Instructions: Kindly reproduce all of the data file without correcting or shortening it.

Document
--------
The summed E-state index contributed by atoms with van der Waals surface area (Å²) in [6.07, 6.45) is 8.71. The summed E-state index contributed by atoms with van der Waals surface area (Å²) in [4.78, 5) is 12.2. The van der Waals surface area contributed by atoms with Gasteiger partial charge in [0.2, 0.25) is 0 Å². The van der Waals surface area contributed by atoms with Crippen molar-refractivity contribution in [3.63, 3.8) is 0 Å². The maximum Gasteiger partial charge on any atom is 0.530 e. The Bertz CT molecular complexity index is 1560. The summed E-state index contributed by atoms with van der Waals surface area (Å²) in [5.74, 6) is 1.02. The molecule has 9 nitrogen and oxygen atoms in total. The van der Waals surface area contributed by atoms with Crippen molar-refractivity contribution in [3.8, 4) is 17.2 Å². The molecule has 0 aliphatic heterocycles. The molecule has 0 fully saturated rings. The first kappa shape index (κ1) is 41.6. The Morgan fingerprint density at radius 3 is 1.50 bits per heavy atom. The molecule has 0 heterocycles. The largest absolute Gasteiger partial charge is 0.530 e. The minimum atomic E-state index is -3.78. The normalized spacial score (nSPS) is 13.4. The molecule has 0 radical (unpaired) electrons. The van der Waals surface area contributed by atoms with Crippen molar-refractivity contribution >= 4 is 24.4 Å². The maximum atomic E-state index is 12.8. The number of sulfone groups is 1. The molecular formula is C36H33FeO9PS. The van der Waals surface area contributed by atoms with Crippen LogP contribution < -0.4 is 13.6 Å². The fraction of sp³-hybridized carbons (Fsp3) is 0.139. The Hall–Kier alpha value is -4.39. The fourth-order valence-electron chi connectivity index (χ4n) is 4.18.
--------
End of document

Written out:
The summed E-state index contributed by atoms with van der Waals surface area (Å²) in [6.07, 6.45) is 8.71. The summed E-state index contributed by atoms with van der Waals surface area (Å²) in [4.78, 5) is 12.2. The van der Waals surface area contributed by atoms with Gasteiger partial charge in [0.2, 0.25) is 0 Å². The van der Waals surface area contributed by atoms with Crippen molar-refractivity contribution in [3.63, 3.8) is 0 Å². The maximum Gasteiger partial charge on any atom is 0.530 e. The Bertz CT molecular complexity index is 1560. The summed E-state index contributed by atoms with van der Waals surface area (Å²) in [5.74, 6) is 1.02. The molecule has 9 nitrogen and oxygen atoms in total. The van der Waals surface area contributed by atoms with Crippen molar-refractivity contribution in [3.8, 4) is 17.2 Å². The molecule has 0 aliphatic heterocycles. The molecule has 0 fully saturated rings. The first kappa shape index (κ1) is 41.6. The Morgan fingerprint density at radius 3 is 1.50 bits per heavy atom. The molecule has 0 heterocycles. The largest absolute Gasteiger partial charge is 0.530 e. The minimum atomic E-state index is -3.78. The normalized spacial score (nSPS) is 13.4. The molecule has 0 radical (unpaired) electrons. The van der Waals surface area contributed by atoms with Crippen molar-refractivity contribution >= 4 is 24.4 Å². The maximum atomic E-state index is 12.8. The number of sulfone groups is 1. The molecular formula is C36H33FeO9PS. The van der Waals surface area contributed by atoms with Crippen LogP contribution < -0.4 is 13.6 Å². The fraction of sp³-hybridized carbons (Fsp3) is 0.139. The Hall–Kier alpha value is -4.39. The fourth-order valence-electron chi connectivity index (χ4n) is 4.18.